I feel the same way about western medicine. I'd rather not have vets experimenting on my animals until it's been around a few hundred more years and those pharmaceutical companies get an ethics board that works!
 

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Yeah-he broke into the mother's kennel-tunneled in or something like that. I don't think that's healthy!

I am going a little nutty...I think I am going to order this Honest Kitchen Invigor for her...I think that's pretty far out! http://www.onlynaturalpet.com/products/Honest-Kitchen-Invigor/200010.aspx

But as far as your original question-I have no idea! Someone should make a chart for that!
 

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I was going to suggest some kind of Immune Support. Rafi is getting blasted with green foods now. There are a bunch in the Longevity and he also gets dark leafy greens in the food I make him. The article I read on antioxidants said the whole food sources are far superior to anything powdered.

So far the coconut oil has not lived up to its promises (for Chama anyway) but then what does?
 

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Originally Posted By: BowWowMeowI got worried about giving both, that it would be too much for her system. I think I read somewhere that you could overdo the omega fatty acids. Who knows where though? I'm paranoid about that kind of stuff! Not that you'd understand!


What is up with her immune system? Too bad you're so suspicious of the holistic vets...

Today Patricia M was talking about Chinese herbs for dogs on "Calling All Pets." She actually said that you have to be careful about which proteins you're feeding because some are just too warm. I knew what she was talking about but I'm sure the rest of the audience was like, WTF??????
We like warm proteins at my house...especially elk.
And Camper does prefer his meat warmed too! With a touch of garlic!


More than being concerned about giving too many fatty acids, I think we should be aware of the potential to go too far in one extreme or the other in terms of which ones.

This webpage is interesting: http://www.benbest.com/health/essfat.html. The author cites a lot of studies; some of his correlations between studies are a little flimsy, but to me, there is a convincing argument that more than worrying about quantity of essential fatty acids (which after all, appear in pretty much all healthy foods), we need to worry about the balanceof the omega 3s and 6s.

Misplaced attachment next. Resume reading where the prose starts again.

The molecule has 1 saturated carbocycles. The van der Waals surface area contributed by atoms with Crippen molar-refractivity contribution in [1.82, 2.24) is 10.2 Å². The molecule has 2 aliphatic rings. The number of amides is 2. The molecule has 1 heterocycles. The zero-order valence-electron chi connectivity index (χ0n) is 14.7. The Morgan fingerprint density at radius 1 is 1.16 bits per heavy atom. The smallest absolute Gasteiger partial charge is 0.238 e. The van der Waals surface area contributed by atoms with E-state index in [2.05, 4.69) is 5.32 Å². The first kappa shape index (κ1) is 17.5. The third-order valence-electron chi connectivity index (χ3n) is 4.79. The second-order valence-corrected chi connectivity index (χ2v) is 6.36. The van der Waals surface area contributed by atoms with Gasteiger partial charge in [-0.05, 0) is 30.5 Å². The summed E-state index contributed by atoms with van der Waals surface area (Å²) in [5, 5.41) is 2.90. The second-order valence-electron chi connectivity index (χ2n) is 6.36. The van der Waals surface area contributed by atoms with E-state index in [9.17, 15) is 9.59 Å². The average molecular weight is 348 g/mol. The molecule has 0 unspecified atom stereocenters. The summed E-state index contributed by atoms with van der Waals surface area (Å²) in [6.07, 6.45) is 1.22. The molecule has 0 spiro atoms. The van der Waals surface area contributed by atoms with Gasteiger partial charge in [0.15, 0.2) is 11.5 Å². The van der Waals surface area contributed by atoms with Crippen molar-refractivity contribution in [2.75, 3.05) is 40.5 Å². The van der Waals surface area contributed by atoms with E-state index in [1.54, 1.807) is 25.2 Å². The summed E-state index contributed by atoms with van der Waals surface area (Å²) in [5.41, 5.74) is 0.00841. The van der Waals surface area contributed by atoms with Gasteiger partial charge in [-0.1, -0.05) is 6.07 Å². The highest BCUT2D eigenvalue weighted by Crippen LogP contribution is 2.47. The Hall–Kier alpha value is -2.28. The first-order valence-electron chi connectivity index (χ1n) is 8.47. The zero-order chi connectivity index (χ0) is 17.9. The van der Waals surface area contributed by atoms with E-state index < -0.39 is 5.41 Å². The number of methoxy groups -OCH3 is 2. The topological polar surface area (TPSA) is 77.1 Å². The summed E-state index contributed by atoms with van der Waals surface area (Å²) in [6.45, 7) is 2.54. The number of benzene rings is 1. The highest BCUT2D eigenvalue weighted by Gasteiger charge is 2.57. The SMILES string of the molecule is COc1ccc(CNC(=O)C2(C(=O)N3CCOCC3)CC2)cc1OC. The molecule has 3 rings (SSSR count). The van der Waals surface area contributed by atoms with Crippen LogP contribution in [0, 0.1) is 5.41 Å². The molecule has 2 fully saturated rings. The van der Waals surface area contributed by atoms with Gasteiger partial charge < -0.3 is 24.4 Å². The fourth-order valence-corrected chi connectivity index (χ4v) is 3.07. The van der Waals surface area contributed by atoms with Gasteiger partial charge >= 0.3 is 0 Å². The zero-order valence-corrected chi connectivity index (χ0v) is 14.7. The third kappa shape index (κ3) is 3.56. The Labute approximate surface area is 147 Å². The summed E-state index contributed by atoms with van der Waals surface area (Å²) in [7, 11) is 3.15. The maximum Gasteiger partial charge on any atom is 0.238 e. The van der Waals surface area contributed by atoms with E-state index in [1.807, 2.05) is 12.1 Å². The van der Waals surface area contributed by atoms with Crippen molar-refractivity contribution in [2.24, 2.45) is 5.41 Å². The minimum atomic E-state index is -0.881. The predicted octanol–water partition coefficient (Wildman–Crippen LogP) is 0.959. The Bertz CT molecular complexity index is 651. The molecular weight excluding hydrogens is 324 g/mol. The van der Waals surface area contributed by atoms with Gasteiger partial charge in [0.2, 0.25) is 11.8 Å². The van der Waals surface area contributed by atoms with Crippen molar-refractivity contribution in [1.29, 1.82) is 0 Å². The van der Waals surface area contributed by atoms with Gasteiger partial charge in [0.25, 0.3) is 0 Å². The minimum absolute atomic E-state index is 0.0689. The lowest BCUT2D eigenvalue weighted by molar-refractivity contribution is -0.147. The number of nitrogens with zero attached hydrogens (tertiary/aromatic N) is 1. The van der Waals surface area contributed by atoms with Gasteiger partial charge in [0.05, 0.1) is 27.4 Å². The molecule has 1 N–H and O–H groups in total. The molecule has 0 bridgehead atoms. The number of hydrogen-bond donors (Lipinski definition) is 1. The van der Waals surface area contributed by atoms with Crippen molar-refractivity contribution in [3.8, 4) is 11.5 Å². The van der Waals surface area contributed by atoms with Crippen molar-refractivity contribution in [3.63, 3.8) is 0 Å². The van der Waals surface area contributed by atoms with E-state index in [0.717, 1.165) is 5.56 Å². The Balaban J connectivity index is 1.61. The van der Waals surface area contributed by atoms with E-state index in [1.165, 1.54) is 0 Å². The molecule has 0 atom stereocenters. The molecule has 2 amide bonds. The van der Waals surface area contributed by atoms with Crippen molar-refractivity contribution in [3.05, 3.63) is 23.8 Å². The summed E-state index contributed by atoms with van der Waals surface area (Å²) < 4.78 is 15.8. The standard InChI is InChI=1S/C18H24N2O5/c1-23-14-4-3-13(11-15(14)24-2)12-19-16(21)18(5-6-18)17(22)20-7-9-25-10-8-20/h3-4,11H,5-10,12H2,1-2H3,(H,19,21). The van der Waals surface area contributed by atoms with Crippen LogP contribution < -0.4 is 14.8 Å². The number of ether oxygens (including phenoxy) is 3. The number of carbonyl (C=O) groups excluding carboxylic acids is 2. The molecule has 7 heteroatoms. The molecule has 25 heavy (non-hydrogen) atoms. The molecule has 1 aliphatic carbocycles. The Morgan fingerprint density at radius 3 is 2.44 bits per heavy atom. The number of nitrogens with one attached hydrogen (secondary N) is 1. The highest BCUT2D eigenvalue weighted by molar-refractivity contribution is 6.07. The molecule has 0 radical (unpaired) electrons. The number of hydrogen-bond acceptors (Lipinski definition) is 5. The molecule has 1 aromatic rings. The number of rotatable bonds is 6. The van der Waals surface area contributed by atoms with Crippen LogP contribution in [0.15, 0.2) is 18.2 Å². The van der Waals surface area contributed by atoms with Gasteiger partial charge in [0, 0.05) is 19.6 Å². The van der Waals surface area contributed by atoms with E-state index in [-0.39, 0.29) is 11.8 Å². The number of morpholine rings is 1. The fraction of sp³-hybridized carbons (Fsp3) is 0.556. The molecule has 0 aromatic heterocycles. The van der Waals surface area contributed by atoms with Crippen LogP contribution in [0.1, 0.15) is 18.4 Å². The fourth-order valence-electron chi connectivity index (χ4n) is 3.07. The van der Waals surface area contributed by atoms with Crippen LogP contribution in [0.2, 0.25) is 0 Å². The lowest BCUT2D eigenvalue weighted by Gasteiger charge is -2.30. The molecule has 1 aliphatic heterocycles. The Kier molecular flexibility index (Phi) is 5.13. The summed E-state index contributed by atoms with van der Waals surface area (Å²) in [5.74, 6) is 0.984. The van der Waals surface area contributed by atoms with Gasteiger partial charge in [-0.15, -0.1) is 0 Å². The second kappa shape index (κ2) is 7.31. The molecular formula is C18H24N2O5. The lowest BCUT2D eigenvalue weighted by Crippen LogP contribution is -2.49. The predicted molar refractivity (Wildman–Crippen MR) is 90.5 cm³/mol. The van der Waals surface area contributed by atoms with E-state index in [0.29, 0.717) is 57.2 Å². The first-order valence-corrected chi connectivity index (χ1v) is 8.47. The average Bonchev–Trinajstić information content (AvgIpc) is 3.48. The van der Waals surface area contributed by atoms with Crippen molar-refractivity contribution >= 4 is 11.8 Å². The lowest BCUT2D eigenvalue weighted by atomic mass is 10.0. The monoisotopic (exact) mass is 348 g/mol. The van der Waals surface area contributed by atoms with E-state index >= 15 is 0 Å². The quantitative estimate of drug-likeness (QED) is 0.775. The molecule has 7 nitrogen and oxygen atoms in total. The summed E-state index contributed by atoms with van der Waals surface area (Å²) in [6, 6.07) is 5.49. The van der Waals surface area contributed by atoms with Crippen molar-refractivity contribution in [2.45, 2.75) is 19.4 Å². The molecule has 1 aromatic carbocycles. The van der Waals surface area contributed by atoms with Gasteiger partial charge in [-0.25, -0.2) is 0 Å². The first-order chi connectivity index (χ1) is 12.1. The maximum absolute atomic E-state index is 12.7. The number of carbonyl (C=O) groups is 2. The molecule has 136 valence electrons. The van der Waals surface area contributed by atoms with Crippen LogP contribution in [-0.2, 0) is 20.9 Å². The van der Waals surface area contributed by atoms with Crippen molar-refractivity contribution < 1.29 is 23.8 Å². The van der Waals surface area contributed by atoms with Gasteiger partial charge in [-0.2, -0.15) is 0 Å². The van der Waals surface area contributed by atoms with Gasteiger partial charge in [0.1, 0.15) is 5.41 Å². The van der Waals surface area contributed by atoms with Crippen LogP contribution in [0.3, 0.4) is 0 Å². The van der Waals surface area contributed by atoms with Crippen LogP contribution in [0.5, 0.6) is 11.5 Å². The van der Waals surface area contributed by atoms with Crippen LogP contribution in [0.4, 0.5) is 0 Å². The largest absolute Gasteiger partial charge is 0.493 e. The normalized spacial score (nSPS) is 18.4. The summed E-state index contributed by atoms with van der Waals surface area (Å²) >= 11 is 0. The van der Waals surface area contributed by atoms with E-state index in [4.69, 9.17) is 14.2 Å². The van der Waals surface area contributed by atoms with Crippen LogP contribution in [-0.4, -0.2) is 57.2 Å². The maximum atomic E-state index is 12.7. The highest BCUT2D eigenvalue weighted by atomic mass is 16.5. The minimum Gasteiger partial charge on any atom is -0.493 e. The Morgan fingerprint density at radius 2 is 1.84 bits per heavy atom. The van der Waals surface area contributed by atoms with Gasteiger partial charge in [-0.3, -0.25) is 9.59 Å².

Granted, this is human biology, but with animal studies. So there isn't a lot of reason to assume that especially the immune systems work so differently. Inflammatory issues are the purview of the immune system. So it deserves our special attention. Everything from allergies to arthritis to IBD is affected.

So...it seem to me that we need to pay close attention to what our dogs are eating. What fatty acids are in what foods? Memorize EFA tables if we must
. What is a reasonable ratio for dogs? For humans, 1/1, but we evolved as omnivores. For dogs? I've seen anywhere from 3:1 (O3:O5) to 5:1. Dogs evolved eating grass and foliage-eating prey. So it's not that odd that the ratio would be that high. It's not like their biology expected them to go fishing. They got the O3s from eating moose and deer who ate the green stuff in the ecosystem.

(They didn't really evolve to eat grain-fed cattle and chickens. That's an idea that didn't come along until the last 100-150 years or so. And that's why I have so many issues with the "prey model" of raw feeding. We raw-feeders aren't feeding our dogs true "prey.")

On the other hand, too many Omega 3 fatty acids can cause low blood pressure, bleeding issues such as internal bleeding, bruising, and difficulty clotting (again, these symptoms are those we look for in humans). Because animal and human studies have shown that Omega 3s are so effective in combatting inflammation and autoimmune syndromes, one has to wonder if the inverse is true: if your animal becomes immunocompromised (infections that won't heal, for example), could the Omega 3s be exacerbating this? http://www.cfsan.fda.gov/~dms/ds-ltr11.html This isn't something your vet will EVER think of.

I think we just have to be informed. Really aware and as informed as possible. If our kids are eating well-balanced diets, then we're probably ok supplementing with a variety of oils. But if they're they're just eating a diet of straight fish all the time (Orijen fish kids do eat a lot of fish...
), we should probably ask the Orijen or Natural Balance folks exactly what the content is of O3s in the food, per serving (per cup, per ounce, whatever) is. If our kids are eating a straight venison and rice diet (because we KNOW that venison isn't grass-fed venison) then they can use a good deal more O3s

BTW, I just found this: Flaxseed generally contains 9% saturated, 18% oleic acid, 16% omega 6 and 57% omega 3 fatty acids. However, flaxseeds themselves contain phytic acid that can hinder the absorption of such nutrients as iron, calcium, phosphorus and zinc. So flax probably should be served separately from main meals.
 

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Discussion Starter #18
Wow, someone did their research tonight! Thanks!

Patricia McConnell was saying that about warm foods in regards to a hyper active border collie, I think.

Chama needs to eat cooling foods so she gets duck in her diet. She gets fish (from Orijen fish), canned duck and then raw duck for her nighttime snack. She also gets fresh foods like eggs, chicken and raw beef (Cleo's leftovers). So I think she's reasonably balanced. But I read somewhere that the salmon oil can be an inflammatory if something else isn't added in. Did you come across that in your research? Sorry but I just remembered that.
 

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Well, what are we talking about when we say "salmon oil"? The actual oil from the fish? Or what we buy in the pharmacy section (or vet's office)? As you know, lot of fish oils (or fish oil capsules) contain vitamin E. But other fish/salmon oils, especially the cheaper ones, can contain soybean oil. Soybeans? Wait, do you mean http://www.nutritiondata.com/facts-C00001-01c208B.html that score a -584 on our favorite webpage Nutrition Data's Inflammation index?

So the deal with fish oil is what else is with it. Mercury, yeah, of course
. But the other oils that often get mixed in. And these can serve to undo some of the good effects.

But wild Alaskan salmon is one of the most anti-inflammatory foods out there.


There had been some discussion here (maybe a year ago?) about feeding vitamin C with fish oil. But then others said it wasn't necessary because dogs generate their own C. Maybe that's what you're thinking of? I'm not sure if there was ever any consensus on that issue. And I'm not sure why people thought that Vitamin C had to be fed.